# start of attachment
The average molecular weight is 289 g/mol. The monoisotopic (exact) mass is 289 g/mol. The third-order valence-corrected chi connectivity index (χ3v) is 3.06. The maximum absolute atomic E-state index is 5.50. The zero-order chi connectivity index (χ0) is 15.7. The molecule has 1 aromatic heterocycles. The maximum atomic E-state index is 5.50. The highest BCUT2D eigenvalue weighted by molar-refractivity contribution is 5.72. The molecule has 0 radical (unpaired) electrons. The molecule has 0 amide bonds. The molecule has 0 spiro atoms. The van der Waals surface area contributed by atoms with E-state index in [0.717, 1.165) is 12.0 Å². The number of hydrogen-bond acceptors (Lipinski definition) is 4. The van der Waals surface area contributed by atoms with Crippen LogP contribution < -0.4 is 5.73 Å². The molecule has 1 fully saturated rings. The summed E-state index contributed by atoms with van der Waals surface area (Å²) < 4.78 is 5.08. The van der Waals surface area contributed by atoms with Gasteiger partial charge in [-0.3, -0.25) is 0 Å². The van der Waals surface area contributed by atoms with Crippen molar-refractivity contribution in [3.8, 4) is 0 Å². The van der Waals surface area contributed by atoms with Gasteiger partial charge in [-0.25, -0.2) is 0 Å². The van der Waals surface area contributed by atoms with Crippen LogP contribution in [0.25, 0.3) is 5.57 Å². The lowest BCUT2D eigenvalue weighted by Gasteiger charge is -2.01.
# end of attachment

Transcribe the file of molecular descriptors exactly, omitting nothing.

The average molecular weight is 289 g/mol. The monoisotopic (exact) mass is 289 g/mol. The third-order valence-corrected chi connectivity index (χ3v) is 3.06. The maximum absolute atomic E-state index is 5.50. The zero-order chi connectivity index (χ0) is 15.7. The molecule has 1 aromatic heterocycles. The maximum atomic E-state index is 5.50. The highest BCUT2D eigenvalue weighted by molar-refractivity contribution is 5.72. The molecule has 0 radical (unpaired) electrons. The molecule has 0 amide bonds. The molecule has 0 spiro atoms. The van der Waals surface area contributed by atoms with E-state index in [0.717, 1.165) is 12.0 Å². The number of hydrogen-bond acceptors (Lipinski definition) is 4. The van der Waals surface area contributed by atoms with Crippen LogP contribution < -0.4 is 5.73 Å². The molecule has 1 fully saturated rings. The summed E-state index contributed by atoms with van der Waals surface area (Å²) < 4.78 is 5.08. The van der Waals surface area contributed by atoms with Gasteiger partial charge in [-0.3, -0.25) is 0 Å². The van der Waals surface area contributed by atoms with Crippen molar-refractivity contribution in [3.8, 4) is 0 Å². The van der Waals surface area contributed by atoms with Gasteiger partial charge in [-0.25, -0.2) is 0 Å². The van der Waals surface area contributed by atoms with Crippen LogP contribution in [0.25, 0.3) is 5.57 Å². The lowest BCUT2D eigenvalue weighted by Gasteiger charge is -2.01.